Opportunity to grow and market poles in loblolly pine plantations,
Stephen answers the question, "Why should owners of loblolly pine
plantations be interested in poles?" A quick glance at the first table in
the paper shows pine pulpwood worth $8.95 per ton and pine poles worth
$60.34/ton (10-year average, south Mississippi, Forest2Market). He recommends
that new plantings should be made with "good genetics" and thinning
decisions should be made by a forester to protect potential poles, not by a
feller-buncher operator focused on leaving the largest (but not necessarily
the straightest) trees.
Suggested further reading:
Growing Poles in Southern Pine
Stands, Georgia Forestry Productivity Series
Phone: (601) 857-2284
Pine Tip Moth Control Improves Early Growth
International Forest Company, Inc.,
recently reported that the Moultrie, Georgia-based pine tree grower will
soon begin offering an interesting new product that may improve growth of
young pines. Chris wrote the following report about PTM Seedling
Injections for AFOA:
The pine tip moth is a small insect that
can severely damage young pine seedlings. Research shows that loblolly pine
trees not protected by PTM were 9 ft. shorter in height, 1 ˝ inches smaller
in diameter and had about 25% as much wood as pine that was protected with
PTM at 10 years of age. The PTM treatment is systemic, which means it is a
pesticide that is absorbed by the roots and is harmless to the plant or
animal, but when absorbed into its sap, makes the entire seedling toxic to
pests. We now have the ability to treat the root ball of container seedlings
before they leave the nursery to be planted. This method of treatment
reduces the cost by about half versus the conventional way of applying the PTM after planting has been complete.
Depending on the planting spacing of
the seedlings, we can add the PTM treatment for about 10 cents per seedling.
The active ingredient is FIPRONIL and is the same chemical found in your
pet’s flea collars. The PTM treatment will control pine tip moth and pine
bark aphids for 2 years. This is very important as the pine tip moth has 2
to 5 generations per year and each generation poses a threat to pines. The
pine tip moth first emerge February through March repeating their life cycle
on 6 to 8 week intervals throughout the growing season. They feed on the new
shoots and buds of the young pine trees, causing loss of the tree's form. Heavy attacks by the pine tip moth can also cause forks, crooks, and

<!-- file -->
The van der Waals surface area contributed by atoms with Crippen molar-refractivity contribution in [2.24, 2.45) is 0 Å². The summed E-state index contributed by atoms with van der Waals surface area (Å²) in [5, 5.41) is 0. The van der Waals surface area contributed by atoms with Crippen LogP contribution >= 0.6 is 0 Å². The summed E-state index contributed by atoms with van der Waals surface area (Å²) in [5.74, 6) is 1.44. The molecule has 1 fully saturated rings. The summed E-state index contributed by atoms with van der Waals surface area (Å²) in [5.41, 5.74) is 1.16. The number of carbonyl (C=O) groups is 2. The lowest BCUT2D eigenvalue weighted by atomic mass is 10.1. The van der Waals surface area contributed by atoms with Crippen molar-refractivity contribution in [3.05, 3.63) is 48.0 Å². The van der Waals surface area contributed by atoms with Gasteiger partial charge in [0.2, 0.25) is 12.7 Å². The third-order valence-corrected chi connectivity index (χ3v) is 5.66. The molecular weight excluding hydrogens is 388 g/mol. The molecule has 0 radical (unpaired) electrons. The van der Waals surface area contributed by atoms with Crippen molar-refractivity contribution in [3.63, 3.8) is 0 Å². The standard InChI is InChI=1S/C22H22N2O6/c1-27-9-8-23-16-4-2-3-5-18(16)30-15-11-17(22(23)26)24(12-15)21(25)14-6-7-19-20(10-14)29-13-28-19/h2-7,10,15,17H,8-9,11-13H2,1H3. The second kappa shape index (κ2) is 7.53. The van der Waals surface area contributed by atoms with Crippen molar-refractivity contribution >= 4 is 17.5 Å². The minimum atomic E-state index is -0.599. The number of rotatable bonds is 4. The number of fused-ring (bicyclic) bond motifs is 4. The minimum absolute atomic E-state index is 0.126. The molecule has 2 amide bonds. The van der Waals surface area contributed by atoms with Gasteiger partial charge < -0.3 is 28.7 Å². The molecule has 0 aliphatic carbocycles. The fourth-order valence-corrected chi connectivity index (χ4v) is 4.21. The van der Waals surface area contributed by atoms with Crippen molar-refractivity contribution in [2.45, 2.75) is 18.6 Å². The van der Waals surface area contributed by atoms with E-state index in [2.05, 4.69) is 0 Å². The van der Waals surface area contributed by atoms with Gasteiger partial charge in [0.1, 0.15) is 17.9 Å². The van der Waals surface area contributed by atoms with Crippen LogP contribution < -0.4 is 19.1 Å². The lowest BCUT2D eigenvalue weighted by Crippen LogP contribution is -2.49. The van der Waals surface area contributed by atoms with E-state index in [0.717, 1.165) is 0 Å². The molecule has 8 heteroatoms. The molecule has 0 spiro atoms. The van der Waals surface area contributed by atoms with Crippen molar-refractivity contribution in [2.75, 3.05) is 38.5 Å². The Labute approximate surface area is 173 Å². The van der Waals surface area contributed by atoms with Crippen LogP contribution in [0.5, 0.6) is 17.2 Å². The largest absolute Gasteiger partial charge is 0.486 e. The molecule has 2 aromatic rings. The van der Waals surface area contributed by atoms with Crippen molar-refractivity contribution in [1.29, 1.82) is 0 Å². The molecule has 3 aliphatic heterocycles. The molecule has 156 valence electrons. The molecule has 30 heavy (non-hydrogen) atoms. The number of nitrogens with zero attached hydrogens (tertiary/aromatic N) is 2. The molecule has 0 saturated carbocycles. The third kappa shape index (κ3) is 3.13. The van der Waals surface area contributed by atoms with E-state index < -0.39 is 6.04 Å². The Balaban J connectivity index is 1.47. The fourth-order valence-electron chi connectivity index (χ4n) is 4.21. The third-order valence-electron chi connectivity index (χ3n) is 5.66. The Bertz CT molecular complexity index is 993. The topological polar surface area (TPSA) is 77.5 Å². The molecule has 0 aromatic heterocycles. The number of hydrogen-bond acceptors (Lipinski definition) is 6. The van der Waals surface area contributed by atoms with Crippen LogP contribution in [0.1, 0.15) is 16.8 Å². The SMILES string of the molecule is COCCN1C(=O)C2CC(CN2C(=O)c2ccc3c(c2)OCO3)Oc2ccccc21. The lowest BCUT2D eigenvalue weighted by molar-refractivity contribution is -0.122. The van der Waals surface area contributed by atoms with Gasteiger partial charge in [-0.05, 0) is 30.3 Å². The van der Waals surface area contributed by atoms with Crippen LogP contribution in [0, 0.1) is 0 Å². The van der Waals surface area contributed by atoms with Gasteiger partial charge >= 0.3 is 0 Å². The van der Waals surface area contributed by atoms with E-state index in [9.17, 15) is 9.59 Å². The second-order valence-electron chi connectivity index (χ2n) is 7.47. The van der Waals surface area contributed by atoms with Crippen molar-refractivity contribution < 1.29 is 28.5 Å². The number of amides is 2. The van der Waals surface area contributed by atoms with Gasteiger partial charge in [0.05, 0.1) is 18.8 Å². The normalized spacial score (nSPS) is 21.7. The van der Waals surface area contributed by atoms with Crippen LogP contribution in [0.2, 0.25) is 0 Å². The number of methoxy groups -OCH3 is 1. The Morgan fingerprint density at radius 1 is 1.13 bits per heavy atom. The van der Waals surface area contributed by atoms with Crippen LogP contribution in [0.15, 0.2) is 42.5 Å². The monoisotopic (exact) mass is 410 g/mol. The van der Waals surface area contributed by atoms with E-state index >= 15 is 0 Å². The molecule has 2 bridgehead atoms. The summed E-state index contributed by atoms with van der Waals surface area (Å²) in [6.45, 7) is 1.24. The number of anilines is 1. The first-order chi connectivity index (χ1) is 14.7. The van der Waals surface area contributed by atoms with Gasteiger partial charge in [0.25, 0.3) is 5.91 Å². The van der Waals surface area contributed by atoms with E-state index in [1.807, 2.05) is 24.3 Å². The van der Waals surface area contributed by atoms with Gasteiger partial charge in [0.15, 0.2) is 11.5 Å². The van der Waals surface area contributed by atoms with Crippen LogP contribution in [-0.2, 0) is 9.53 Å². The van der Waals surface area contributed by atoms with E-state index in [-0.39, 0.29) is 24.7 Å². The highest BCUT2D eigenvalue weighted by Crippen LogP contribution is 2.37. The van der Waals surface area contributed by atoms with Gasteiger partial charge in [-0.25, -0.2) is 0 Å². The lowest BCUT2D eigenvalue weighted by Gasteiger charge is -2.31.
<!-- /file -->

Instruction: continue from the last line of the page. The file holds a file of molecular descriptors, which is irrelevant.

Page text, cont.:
multiple trunks. With the demand in the timber market for straight,
non-forked sawtimber trees, we are proud to offer PTM treated containerized
pine seedlings to all forest landowners.
J. Kevin Dodd
Statewide Planting Dates "Big Deal" for Dove Hunters and Landowners
Kevin Dodd is
Officer at the
Wildlife & Freshwater Fisheries Division of the
Alabama Department of
Conservation and Natural Resources. In a recent discussion with Chief
Dodd, he alerted AFOA to news that will be of interest to landowners who
allow dove hunting on their property. As you know, dove hunting is a
Fall tradition of the rural South. Dove hunts are hosted every year as fund
raisers for community projects, secondary income for landowners, or purely
as social events. Unfortunately, you may also have seen or heard reports of
landowners or hunters being charged for hunting doves over illegal baited
areas. Some of the reported fines are quite high and landowners have been
reluctant to allow such activities. The Mourning Dove is a migratory bird
and hunting is regulated by the U.S. Fish & Wildlife Service. The Service
allows the birds to be hunted over fields managed under "normal agricultural
practices," and it defers to each state's Agricultural Extension System to
identify what is "normal" for that state. The agricultural practice that has
caused the most conflicts has been fall wheat plantings. In the past the
Extension System had established three zones with specific planting dates
for each zone. Hunting over fields planted outside those dates was a
violation of state and federal standards. The good news is that the Alabama
Extension System has recently published new planting guidelines for Alabama.
"The new recommendations eliminate the zones and set the acceptable dates
for top-sowing wheat as August 1 through November 30."